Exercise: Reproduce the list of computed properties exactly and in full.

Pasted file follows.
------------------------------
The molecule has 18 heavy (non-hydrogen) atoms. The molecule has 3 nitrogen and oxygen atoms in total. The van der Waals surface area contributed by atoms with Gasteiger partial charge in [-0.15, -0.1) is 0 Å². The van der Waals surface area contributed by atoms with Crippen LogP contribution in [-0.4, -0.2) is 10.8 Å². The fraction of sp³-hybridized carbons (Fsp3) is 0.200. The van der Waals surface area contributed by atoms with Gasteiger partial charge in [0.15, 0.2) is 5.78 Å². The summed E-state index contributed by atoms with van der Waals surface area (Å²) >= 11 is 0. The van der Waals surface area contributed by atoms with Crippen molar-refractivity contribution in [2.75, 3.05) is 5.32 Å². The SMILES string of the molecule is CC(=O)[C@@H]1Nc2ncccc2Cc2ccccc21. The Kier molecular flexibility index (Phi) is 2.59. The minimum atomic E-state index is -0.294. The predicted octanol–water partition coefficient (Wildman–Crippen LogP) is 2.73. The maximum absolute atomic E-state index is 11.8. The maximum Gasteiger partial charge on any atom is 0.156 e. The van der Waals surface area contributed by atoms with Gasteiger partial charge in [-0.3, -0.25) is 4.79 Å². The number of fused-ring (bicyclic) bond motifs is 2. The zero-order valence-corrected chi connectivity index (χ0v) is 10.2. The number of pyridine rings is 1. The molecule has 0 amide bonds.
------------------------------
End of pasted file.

The molecule has 18 heavy (non-hydrogen) atoms. The molecule has 3 nitrogen and oxygen atoms in total. The van der Waals surface area contributed by atoms with Gasteiger partial charge in [-0.15, -0.1) is 0 Å². The van der Waals surface area contributed by atoms with Crippen LogP contribution in [-0.4, -0.2) is 10.8 Å². The fraction of sp³-hybridized carbons (Fsp3) is 0.200. The van der Waals surface area contributed by atoms with Gasteiger partial charge in [0.15, 0.2) is 5.78 Å². The summed E-state index contributed by atoms with van der Waals surface area (Å²) >= 11 is 0. The van der Waals surface area contributed by atoms with Crippen molar-refractivity contribution in [2.75, 3.05) is 5.32 Å². The SMILES string of the molecule is CC(=O)[C@@H]1Nc2ncccc2Cc2ccccc21. The Kier molecular flexibility index (Phi) is 2.59. The minimum atomic E-state index is -0.294. The predicted octanol–water partition coefficient (Wildman–Crippen LogP) is 2.73. The maximum absolute atomic E-state index is 11.8. The maximum Gasteiger partial charge on any atom is 0.156 e. The van der Waals surface area contributed by atoms with Gasteiger partial charge in [-0.3, -0.25) is 4.79 Å². The number of fused-ring (bicyclic) bond motifs is 2. The zero-order valence-corrected chi connectivity index (χ0v) is 10.2. The number of pyridine rings is 1. The molecule has 0 amide bonds.